Saturday, July 26, 2014

A bittersweet handwritten page

Last month, I mentioned that really old recipe books often had recipes for home remedies. As I was browsing my collection, I discovered that one of my book's previous owners was keeping this tradition alive.

Where I found this hardly matters, since it is clearly a one-of-a-kind find, but I want to give the full information so we can get an approximate sense of the note's age. These "Additional Recipes" are from the back pages of The Household Searchlight Recipe Book compiled and edited by Ida Migliario, Harriet W. Allard, Zorada Z. Titus, and Irene Westbrook (1936). Of course, I don't know who actually wrote them. I'm going to say it was Gloria Holden from Universal's Dracula's Daughter because this is the internet and I can make things up if I want to.

I love the combination on this page: the top has two recipes for cough syrup and the bottom has a recipe for strawberry or raspberry jam. The pains of fall and winter are crammed in next to the joys of spring and summer.

The recipes themselves are fun, too. The first recipe calls for four ounces of glycerin mixed with ten 15 or 20 cents' worth of rock candy. I love the crossed out "ten" and wonder whether the change represents an increased price for rock candy or an initial mistake. How much rock candy would 15-20 cents buy? In any case, those two ingredients went into a pint bottle that was filled the rest of the way with whiskey or honey (depending on whether one preferred sweets or alcohol, I suppose)!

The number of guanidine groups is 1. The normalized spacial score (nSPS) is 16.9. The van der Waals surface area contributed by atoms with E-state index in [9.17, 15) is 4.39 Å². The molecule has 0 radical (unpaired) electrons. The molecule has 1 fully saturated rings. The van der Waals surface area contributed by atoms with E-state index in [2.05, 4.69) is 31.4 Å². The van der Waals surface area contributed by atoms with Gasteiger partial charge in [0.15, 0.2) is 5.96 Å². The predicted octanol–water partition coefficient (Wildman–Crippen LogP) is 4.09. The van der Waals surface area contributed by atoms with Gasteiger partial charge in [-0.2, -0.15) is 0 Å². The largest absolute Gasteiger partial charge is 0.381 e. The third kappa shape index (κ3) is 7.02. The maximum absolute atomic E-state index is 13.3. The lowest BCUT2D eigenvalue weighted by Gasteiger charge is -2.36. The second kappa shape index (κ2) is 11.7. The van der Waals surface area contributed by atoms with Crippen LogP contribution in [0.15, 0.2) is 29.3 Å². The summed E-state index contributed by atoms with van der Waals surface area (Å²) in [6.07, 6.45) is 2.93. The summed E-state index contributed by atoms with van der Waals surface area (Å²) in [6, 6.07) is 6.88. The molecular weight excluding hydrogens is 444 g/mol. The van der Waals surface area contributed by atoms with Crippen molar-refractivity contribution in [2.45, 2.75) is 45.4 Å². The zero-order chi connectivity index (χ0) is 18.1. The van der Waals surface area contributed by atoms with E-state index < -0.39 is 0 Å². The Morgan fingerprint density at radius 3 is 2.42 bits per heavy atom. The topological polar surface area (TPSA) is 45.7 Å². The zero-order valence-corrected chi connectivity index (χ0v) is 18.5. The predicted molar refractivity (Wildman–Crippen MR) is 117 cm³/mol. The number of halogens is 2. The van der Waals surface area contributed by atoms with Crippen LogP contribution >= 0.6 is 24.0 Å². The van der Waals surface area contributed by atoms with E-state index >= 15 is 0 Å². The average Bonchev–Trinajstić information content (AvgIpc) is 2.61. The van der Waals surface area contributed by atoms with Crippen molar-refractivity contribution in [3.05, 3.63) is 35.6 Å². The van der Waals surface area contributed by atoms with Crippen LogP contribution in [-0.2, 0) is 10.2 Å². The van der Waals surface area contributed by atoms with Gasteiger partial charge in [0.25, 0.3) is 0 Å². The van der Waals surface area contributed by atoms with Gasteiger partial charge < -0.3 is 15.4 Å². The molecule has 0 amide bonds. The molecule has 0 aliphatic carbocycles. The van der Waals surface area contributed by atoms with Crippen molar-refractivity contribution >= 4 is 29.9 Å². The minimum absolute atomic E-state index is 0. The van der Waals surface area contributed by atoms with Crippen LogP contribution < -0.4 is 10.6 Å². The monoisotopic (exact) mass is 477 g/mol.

The second recipe is for people who are a bit lazier: 1/3 honey, 1/3 lemon juice, and 1/3 whiskey. There is no explanation for 1/3 of what, but it doesn't matter, as long as the three parts are equal. There are no instructions either; just mix the three together and take some as needed (or according to one's tolerance for whiskey).

The jam is pretty straightforward: combine a box of Sure-Jell with a cup of cold water, boil, add 2 cups of crushed berries and 4 cups of sugar, and let come to a rolling boil, then boil 5 minutes, stirring constantly. That's the end of the directions; apparently readers are supposed to know how to store and preserve the jammy goodness.

I love the way this page is almost a metaphor for life, with pain and pleasure butting up against each other and readers left to figure some things out for themselves.


  1. I just discovered your blog & love it. I've been enjoying reading a couple months of entries so far. I love retro & vintage cookbooks. I own way more than I have room for & love reading the recipes. I really like finding recipes written in the book or on pare stuffed into the book. One type I've collected a lot of are community or church types with home cooks favorite recipes. This is the type of blog I would love to write but probably never will. I would love to subscribe & wonder if you'd consider adding email subscriptions? Either way I will be coming back & hopefully will be able to read all entries. Thanks for a great blog.

    1. Thanks so much! I'm glad you found it! Two years ago, I wouldn't have imagined I'd ever start a blog, so you never know.

      I think there's a link on the right to subscribe to new posts.

  2. What a find Poppy! I love them both! Hand written recipes are such a treasure especially when they are included in the back of a book like the Searchlight! Thanks so much for sharing...

    1. There are actually a LOT of handwritten recipes in that one, so I will probably be posting more at another time.